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Overview

Guidance and school counselors help students work through emotional turmoil, navigate social conflicts, and make decisions about possible career and educational tracks. While some college counselors work at colleges and universities, guidance and school counselors work in public, private, vocational, charter, and special-education schools at the elementary, middle, and secondary levels. Counselors meet one-on-one and with groups of students and parents to work out solutions to problems and provide students with life skills, such as resume writing and college-application completion, necessary to succeed academically and in the world.

Some guidance and school counselors have social work backgrounds, though most study in guidance and school counseling programs offered through universities’ education and psychology departments. As with social work programs, field work and supervised practicum are large parts of guidance and school counseling programs.

Degree Information

The most common degree for guidance counselors is a master’s in education (M.Ed.) or master of arts in counseling (M.A.). Programs provide a combination of classwork and fieldwork (which, in this case, often happens to be in school settings. Programs vary from one to three years and, almost without exception, prepare students for certification within that state; make sure the program you’re looking at is certified by the Council for Accreditation of Counseling and Education Related Programs (CACREP). Note that some institutions offer post-master’s certificate programs and, for those interested in teaching counseling at the post-secondary level and/or attaining high-level administrative positions at boards of education or universities, many offer Ph.D. programs as well.

Questions to Ask Yourself When Choosing a Degree Program

  • In what state do you want to work? Certification for guidance counselors is different in most states; in some, it even requires a teaching certificate.
  • Do you want to work with a certain population (i.e. people with special needs)?
  • Do you want to work at the elementary, middle, or secondary levels?
  • What fieldwork placements does the school offer?

Career Overview

The Bureau of Labor Statistics reports that, due to increasing school enrollment, employment of educational counselors (school, guidance, and college) is expected to grow faster than the national average through 2012. Students at all ages and settings are also coping with more pressure than ever before, from drugs and fears of terrorism to issues of diversity and identity. While most counselors work in educational settings, some opt for positions at youth care facilities, social service and educational nonprofits, and government bodies such as state boards of education.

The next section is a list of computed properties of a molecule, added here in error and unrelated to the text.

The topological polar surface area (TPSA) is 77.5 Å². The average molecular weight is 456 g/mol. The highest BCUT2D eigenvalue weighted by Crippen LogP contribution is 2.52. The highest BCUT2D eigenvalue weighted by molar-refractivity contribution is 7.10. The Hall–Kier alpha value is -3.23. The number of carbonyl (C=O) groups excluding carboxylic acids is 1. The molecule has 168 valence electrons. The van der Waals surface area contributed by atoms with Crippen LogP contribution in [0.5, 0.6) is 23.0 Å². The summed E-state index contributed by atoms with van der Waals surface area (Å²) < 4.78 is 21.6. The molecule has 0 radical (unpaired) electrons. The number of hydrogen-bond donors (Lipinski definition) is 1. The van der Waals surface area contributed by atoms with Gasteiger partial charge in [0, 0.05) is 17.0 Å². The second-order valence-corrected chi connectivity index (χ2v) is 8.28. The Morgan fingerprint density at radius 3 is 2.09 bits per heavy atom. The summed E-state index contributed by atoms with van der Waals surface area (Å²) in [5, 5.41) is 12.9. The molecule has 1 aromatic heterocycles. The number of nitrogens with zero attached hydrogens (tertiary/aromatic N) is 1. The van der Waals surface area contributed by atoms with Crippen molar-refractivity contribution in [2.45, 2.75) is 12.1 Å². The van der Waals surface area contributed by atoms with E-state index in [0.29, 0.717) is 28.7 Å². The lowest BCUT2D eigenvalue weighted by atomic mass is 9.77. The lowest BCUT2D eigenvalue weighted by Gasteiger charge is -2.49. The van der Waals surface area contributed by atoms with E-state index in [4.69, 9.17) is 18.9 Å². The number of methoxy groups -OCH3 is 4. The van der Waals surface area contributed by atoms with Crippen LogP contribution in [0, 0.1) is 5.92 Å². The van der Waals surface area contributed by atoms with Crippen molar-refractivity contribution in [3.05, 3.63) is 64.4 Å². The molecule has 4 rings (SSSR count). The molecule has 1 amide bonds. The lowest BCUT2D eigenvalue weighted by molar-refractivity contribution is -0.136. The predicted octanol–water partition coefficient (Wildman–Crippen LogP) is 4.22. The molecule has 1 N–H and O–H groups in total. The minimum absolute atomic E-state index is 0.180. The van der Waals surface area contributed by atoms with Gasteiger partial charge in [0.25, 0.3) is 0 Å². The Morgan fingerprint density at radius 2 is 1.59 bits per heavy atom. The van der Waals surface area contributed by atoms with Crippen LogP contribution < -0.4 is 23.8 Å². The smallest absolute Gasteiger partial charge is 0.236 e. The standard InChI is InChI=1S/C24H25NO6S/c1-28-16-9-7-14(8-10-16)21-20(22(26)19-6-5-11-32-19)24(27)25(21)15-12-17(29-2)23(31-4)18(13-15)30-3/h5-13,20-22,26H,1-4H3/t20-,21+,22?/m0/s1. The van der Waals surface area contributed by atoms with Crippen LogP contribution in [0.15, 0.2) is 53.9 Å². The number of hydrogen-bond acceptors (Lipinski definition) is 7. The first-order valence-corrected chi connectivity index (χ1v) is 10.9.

Career/Licensing Requirements

Most states have their own required accreditation, which can require up to two years or 3,000 hours of supervised clinical experience beyond the master’s degree level. Many programs, however, provide some of that experience through practicum and fieldwork, as well as prepare student to pass state-recognized exams and adhere to ethical codes and standards. Annual continuing education requirements are often required to maintain licensure.

Salary Information

Median annual earnings of educational, vocational, and school counselors in 2002 were $44,100. The middle 50 percent earned between $33,160 and $56,770. The lowest 10 percent earned less than $24,930, and the highest 10 percent earned more than $70,320. School counselors can earn additional income working summers in the school system or in other jobs.

Related Links

National Board for Certified Counselors
Replete with information and links about certification, state exams, professional ethics, and graduate programs.

American College Counseling Association
Career and education resources for professionals and students.

American Counseling Association
Great suggestions about how to approach graduate work, as well as a listserv that could come in handy.

Council for Accreditation of Counseling and Education Related Programs
Provides useful information about the accreditation of programs.



SAMPLE CURRICULUM

  • Methods Of Educational Research

  • Career Development And Counseling

  • Counseling Appraisal Instruments

  • Counseling Practicum

  • Ethics In Counseling

  • Group Facilitation/Dynamics

  • Internship In Elementary/Secondary School Counseling

  • Introduction To Research Methodology

  • Learning And Education

  • Lifestyle, Career Development, And Decision-Making

  • Personal Growth Experience

  • Theories And Techniques In Human Development

  • Theories And Techniques Of Counseling

  • Theory And Practice In Multicultural Counseling